Investing in mining services: Finding gems among stones
It’s far from the most appealing sector to invest in and in fact, five years ago our colleagues at the Intelligent Investor went so far as to recommend steering clear completely. For the most part, it was sound advice, however there were some hidden gems.
Cyclical in nature and highly volatile, the mining services industry screams red flags. Its existence, however, is imperative to the pulse of the Australian economy — the mining and resources sector, whose inhabitants often choose to outsource specific mining activities such as drilling, blasting, equipment and maintenance to companies that have technical expertise.
The mining services industry is therefore comprised of a variety of companies, ranging from highly specialised services to simpler outsourcing operations, rendering it difficult to generalise on the overall attractiveness of investing in it as one single ‘sector.’
What can be concluded however, is companies operating under this diverse umbrella are highly responsive to activity in the mining industry, which this year, is thriving off surging commodity prices.
It marks a transition of sorts, where mining companies begin to demand more services as they look to explore new deposits or expand on current operations according to EY’s Global Mining and Metals Leader, Paul Mitchell.
“Due to stronger project pipelines, and bullish commodity prices we are seeing equipment utilisation rates increasing, and lead times for new equipment in excess of 12 months, and hence market power is moving back to the contractor miners and hire fleet owners,” he says.
“Labour and maintenance are also tightening, with major infrastructure and construction projects competing for resources.”
For most players, this is welcome news following a five-year period in which recession gripped the mining industry, with the knock-on effects permeating through the services sector.
IBISWorld Senior Industry Analyst Jason Aravanis tells Eureka Report the magnitude of such downturns are exacerbated given the susceptibility of the services industry to macroenvironmental changes.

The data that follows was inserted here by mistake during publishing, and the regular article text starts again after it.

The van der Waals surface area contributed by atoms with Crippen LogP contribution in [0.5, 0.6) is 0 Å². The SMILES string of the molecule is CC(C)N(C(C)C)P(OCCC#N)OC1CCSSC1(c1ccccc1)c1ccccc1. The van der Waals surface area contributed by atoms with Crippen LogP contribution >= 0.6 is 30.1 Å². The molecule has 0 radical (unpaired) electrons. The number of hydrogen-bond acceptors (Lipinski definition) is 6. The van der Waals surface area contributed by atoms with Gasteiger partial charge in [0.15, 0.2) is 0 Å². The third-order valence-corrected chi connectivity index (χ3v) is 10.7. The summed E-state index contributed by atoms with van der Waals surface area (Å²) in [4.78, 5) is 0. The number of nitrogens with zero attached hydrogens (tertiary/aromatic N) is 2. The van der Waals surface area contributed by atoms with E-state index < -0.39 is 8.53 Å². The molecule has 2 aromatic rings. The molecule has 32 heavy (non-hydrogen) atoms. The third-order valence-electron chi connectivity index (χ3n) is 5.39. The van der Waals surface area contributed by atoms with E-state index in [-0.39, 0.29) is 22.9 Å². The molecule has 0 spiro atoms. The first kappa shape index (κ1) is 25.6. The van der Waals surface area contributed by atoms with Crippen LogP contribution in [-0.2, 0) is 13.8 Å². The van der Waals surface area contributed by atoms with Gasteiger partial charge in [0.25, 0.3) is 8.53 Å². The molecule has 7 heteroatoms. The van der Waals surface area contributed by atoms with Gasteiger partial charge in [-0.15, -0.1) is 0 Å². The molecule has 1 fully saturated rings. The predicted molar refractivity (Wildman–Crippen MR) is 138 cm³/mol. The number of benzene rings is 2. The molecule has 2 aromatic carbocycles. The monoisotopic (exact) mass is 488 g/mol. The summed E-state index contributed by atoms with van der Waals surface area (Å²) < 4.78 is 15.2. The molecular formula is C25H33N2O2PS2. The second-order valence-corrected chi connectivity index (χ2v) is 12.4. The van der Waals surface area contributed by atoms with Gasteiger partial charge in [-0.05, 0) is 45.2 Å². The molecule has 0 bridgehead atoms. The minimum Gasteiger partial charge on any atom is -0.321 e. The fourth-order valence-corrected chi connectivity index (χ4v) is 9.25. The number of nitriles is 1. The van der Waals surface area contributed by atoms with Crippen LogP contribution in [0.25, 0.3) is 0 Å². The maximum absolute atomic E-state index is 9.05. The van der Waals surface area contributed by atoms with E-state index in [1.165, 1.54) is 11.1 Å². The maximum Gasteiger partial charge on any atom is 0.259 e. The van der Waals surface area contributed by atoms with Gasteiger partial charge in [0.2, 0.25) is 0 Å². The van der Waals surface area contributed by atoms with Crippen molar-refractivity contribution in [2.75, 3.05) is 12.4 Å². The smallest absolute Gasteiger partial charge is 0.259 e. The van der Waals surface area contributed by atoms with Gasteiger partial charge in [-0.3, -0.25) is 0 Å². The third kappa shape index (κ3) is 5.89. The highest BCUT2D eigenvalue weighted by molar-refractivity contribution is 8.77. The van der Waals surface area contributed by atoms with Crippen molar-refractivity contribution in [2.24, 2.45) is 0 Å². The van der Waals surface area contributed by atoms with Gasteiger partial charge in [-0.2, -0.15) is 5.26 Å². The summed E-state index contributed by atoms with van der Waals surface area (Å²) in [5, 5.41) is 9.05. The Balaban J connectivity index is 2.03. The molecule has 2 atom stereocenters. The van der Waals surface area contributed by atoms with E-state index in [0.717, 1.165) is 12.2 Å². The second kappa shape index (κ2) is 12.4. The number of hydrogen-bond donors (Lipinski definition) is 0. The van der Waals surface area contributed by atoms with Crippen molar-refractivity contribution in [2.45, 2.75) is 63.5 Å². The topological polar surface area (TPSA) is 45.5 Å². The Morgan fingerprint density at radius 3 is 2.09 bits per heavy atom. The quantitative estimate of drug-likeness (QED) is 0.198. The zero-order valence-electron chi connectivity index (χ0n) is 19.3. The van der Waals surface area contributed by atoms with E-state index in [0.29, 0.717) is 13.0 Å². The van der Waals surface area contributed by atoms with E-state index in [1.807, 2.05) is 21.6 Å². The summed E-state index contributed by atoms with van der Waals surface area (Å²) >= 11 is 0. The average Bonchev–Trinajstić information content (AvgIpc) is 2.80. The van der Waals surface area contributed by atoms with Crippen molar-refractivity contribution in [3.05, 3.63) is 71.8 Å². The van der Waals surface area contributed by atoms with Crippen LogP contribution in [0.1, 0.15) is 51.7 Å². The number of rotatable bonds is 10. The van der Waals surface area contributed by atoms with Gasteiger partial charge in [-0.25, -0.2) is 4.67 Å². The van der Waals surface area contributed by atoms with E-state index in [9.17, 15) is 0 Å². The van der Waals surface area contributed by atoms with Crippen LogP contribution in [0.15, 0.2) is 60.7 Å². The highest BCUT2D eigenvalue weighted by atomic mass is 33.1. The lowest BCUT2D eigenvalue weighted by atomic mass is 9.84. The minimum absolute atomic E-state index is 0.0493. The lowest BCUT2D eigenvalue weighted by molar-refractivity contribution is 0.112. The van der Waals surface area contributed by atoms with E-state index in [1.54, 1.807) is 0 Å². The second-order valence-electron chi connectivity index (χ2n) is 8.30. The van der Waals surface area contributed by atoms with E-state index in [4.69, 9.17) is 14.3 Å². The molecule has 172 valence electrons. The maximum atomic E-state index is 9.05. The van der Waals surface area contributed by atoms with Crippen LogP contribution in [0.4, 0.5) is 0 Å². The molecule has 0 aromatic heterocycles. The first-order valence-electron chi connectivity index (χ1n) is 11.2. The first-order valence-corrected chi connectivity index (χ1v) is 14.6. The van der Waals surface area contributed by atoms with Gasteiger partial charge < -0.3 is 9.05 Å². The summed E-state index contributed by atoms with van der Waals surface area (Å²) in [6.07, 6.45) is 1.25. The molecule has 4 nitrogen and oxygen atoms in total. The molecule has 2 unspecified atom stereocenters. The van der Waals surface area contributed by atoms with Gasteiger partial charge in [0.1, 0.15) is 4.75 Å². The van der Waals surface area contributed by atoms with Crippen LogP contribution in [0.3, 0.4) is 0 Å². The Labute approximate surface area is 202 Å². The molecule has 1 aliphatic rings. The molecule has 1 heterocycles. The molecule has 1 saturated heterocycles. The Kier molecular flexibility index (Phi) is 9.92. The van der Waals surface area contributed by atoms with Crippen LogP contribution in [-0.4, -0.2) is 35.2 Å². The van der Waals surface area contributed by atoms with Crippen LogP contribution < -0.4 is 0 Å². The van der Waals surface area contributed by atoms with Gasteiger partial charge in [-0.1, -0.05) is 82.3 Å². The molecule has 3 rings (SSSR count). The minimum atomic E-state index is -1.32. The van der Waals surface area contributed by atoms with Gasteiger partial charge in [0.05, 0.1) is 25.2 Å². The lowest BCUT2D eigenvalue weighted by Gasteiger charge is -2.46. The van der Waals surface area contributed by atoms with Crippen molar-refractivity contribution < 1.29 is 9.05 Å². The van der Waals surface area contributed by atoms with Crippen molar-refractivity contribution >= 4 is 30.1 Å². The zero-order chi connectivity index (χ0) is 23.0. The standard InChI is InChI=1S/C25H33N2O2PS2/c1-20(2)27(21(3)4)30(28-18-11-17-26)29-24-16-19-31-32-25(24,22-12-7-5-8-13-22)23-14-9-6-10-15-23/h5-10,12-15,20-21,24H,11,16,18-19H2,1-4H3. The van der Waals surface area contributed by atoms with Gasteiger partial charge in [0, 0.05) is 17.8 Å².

“Mining services companies are even more responsive to change than those in the mining industry because they have higher exposure to small fluctuations,” Aravanis explains.
“For example, external contractors are the first to go when mining companies need to cut costs, because they can bring activities performed in-house to gain more control over spending. When things turn good, the demand for mining services will jump.”
As previously recommended by our friends at the Intelligent Investor, the time to buy in the mining services industry is in the teeth of recession, and even then, it is a decision that comes with considerable risk.
“You obviously wouldn’t want to invest in an upswing, or late in an upswing but at the same time, you don’t want to invest in the middle of a downturn, as there is no guarantee the share price will go up anytime soon,” Aravanis says.
“As seen at the end of the mining boom, most services companies went out of business and if they did survive, they had to rely on debt finance.”
With the beauty of hindsight on our side, it's now possible to analyse the near full cycle of the mining services industry from the mining boom earlier this decade, to the crippling bust and then its recent resurgence, and the results aren’t as pitiful as first anticipated.
We can start by reflecting on the major players in the contract mining services industry, a major segment in the services sector, who supply machinery and skilled labour for mineral extraction.
The companies within this segment have experienced varying degrees of success as they grappled with declining capital expenditure in the mining industry throughout the middle part of this decade.
We can reflect on the success of these players by comparing the share price growth of a handful of mining services companies operating under a range of categories, with the ASX200 average growth of 25 per cent (at time of writing) over the past five years.
Let’s start with the largest player, CIMIC Group Limited, who has a predicted market share of 27.7 per cent according to IBISWorld and a market cap of $10.4 billion.
The project and development company went from the pits of the bust period at a share price of $20.13 in November 2014, to a decade-high of $52.12 in December 2017. It now sits at the $32.15 mark.
This represents a five-year growth of 59.7 per cent, over double the average of the ASX200 average and a five-year average dividend yield of 3.46 per cent. Far from disastrous…
The glory days came off the back of a hostile takeover of UGL and acquisition of Sedgman in 2016, leading to a surge in revenue in 2017 at a time when almost the entire contract mining services industry was in red.
Indeed, across the contract mining services sector, industry revenue declined at an annualised rate of 8.8 per cent over the five years through 2018-2019 according to IBISWorld.